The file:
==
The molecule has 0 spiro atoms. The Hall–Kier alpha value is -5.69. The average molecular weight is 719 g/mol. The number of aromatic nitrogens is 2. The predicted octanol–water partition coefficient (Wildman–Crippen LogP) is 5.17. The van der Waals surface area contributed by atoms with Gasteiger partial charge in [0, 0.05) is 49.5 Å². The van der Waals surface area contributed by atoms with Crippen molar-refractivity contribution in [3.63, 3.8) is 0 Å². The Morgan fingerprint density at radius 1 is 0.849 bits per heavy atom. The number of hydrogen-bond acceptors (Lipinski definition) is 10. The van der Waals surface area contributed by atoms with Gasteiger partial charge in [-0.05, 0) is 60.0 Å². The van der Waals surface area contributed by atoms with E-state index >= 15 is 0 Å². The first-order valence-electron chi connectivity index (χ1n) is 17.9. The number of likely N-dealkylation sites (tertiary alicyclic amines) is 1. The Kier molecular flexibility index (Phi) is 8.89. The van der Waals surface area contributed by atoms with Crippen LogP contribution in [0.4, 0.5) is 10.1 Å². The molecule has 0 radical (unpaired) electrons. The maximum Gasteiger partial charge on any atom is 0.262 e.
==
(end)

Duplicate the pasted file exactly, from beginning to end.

The molecule has 0 spiro atoms. The Hall–Kier alpha value is -5.69. The average molecular weight is 719 g/mol. The number of aromatic nitrogens is 2. The predicted octanol–water partition coefficient (Wildman–Crippen LogP) is 5.17. The van der Waals surface area contributed by atoms with Gasteiger partial charge in [0, 0.05) is 49.5 Å². The van der Waals surface area contributed by atoms with Crippen molar-refractivity contribution in [3.63, 3.8) is 0 Å². The Morgan fingerprint density at radius 1 is 0.849 bits per heavy atom. The number of hydrogen-bond acceptors (Lipinski definition) is 10. The van der Waals surface area contributed by atoms with Gasteiger partial charge in [-0.05, 0) is 60.0 Å². The van der Waals surface area contributed by atoms with E-state index >= 15 is 0 Å². The first-order valence-electron chi connectivity index (χ1n) is 17.9. The number of likely N-dealkylation sites (tertiary alicyclic amines) is 1. The Kier molecular flexibility index (Phi) is 8.89. The van der Waals surface area contributed by atoms with Crippen LogP contribution in [0.4, 0.5) is 10.1 Å². The molecule has 0 radical (unpaired) electrons. The maximum Gasteiger partial charge on any atom is 0.262 e.